par·​a·​bol·​ic | \ ˌper-ə-ˈbä-lik How to pronounce parabolic (audio) , ˌpa-rə-\

Definition of parabolic

1 : expressed by or being a parable : allegorical
2 : of, having the form of, or relating to a parabola motion in a parabolic curve

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Other Words from parabolic

parabolically \ ˌper-​ə-​ˈbä-​li-​k(ə-​)lē How to pronounce parabolically (audio) , ˌpa-​rə-​ \ adverb

Did You Know?

The two distinct meanings of "parabolic" trace back to the development of Late Latin and New Latin. Late Latin is the Latin language used by writers in the third to sixth centuries. In that language, the word for "parable" was "parabola" - hence, the "parable" sense of "parabolic." New Latin refers to the Latin used since the end of the medieval period, especially in regard to scientific description and classification. In New Latin, "parabola" names the same geometrical curve as it does in English. Both meanings of "parabola" were drawn from the Greek word for "comparison": "parabolē."

Examples of parabolic in a Sentence

Recent Examples on the Web

At the top, six overlapping steel arches would rise above each side of the tower to form a crowning parabolic dome. Jonathan Schifman, Popular Mechanics, "A Friendship Turned to Rivalry. A Feud That Changed the New York Skyline.," 27 Mar. 2019 Seven of the payloads will fly on New Shepard, five on Zero Gravity's parabolic aircraft, and three on high-altitude balloons from Near Space Corporation and World View Enterprises. Eric Berger, Ars Technica, "Rocket Report: Lots of losers in small launch, Air Force award, Red (Bull) Mars," 7 Sep. 2018 The year is 212 B.C.E. The legend goes that Greek mathematician Archimedes, in an attempt to fight off a Roman invasion fleet, used a giant parabolic mirrors to concentrate sunlight on enemy ships, hoping to set them on fire. David Hambling, Popular Mechanics, "The Long, Weird History of Strobe Weapons," 11 Feb. 2019 This is because the energy required to reach orbit, in which a spacecraft is in free fall around the planet, is about 32 times greater than the energy needed for a parabolic flight to an altitude of 100km. Eric Berger, Ars Technica, "Virgin Galactic just flew to 82.68 kilometers—is this space?," 13 Dec. 2018 In particular, natural gas prices experienced a parabolic move over the past 3 trading sessions. Gunjan Banerji, WSJ, "Energy Losses Prompt Emotional Video to Options Firm’s Clients," 21 Nov. 2018 This parabolic flow profile (shown below) solves the equations: something that has been known for over a century. Lee Phillips, Ars Technica, "Turbulence, the oldest unsolved problem in physics," 10 Oct. 2018 Depending on behavior, the systems were placed in elliptic, hyperbolic or parabolic categories. Martin Weil, Washington Post, "Anatole Katok, mathematician who explored chaos theory, dies at 73," 9 May 2018 The New Shepard, named for astronaut Alan Shepard, will be Blue Origin's space tourism vehicle, launching passengers up on a parabolic arc before returning them to the ground after a short visit above the von Karman line. John Wenz, Popular Mechanics, "Jeff Bezos Just Nailed a Vertical Rocket Landing," 24 Nov. 2015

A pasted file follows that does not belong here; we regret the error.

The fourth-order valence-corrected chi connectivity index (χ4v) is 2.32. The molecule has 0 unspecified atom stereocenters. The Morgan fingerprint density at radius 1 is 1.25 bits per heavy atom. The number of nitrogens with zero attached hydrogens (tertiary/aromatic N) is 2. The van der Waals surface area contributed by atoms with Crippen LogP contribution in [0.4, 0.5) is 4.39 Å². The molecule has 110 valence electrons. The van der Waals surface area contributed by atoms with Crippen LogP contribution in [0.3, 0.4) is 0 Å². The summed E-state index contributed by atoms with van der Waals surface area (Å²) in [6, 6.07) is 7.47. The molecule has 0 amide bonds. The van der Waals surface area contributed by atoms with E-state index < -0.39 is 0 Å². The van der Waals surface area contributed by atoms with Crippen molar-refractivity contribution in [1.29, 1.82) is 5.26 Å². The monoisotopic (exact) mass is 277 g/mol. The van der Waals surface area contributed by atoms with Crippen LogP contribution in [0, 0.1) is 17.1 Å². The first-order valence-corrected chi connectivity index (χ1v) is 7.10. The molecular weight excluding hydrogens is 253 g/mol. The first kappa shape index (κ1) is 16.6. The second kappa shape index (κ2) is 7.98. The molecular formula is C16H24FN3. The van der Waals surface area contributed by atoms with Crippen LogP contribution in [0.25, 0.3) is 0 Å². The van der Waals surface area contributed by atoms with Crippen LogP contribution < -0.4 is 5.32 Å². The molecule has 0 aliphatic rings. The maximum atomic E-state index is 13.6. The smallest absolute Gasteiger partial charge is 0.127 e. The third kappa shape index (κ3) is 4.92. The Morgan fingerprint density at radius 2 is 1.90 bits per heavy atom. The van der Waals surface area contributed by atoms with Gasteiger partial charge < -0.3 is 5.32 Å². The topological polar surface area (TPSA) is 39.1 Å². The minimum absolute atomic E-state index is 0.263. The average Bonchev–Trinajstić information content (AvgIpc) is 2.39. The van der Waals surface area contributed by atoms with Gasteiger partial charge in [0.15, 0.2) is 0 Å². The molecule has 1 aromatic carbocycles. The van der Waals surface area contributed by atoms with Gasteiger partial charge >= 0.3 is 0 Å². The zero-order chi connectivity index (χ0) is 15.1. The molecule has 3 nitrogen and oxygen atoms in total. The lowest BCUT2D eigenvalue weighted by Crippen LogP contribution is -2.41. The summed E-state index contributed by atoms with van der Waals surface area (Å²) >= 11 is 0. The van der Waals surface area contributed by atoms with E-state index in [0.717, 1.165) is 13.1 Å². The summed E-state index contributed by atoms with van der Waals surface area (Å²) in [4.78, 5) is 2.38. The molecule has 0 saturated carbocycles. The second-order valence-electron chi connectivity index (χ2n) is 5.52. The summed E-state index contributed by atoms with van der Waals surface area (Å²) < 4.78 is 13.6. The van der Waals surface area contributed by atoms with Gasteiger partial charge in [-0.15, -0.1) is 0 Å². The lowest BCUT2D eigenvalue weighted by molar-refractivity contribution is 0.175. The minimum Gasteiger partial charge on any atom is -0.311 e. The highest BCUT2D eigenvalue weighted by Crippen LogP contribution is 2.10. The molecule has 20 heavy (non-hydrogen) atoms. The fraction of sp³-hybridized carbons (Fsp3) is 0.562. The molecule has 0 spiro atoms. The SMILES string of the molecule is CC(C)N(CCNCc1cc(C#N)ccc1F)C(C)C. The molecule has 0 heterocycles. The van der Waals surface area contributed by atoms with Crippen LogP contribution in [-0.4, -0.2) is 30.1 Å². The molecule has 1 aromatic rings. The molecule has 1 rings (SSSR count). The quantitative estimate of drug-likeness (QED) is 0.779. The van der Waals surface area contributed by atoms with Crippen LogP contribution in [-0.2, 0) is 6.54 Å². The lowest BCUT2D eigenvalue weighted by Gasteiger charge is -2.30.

These example sentences are selected automatically from various online news sources to reflect current usage of the word 'parabolic.' Views expressed in the examples do not represent the opinion of Merriam-Webster or its editors. Send us feedback.

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First Known Use of parabolic

15th century, in the meaning defined at sense 2

History and Etymology for parabolic

in sense 1, from Late Latin parabola parable; in sense 2, from New Latin parabola

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Last Updated

3 May 2019

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Time Traveler for parabolic

The first known use of parabolic was in the 15th century

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a tendency to relapse

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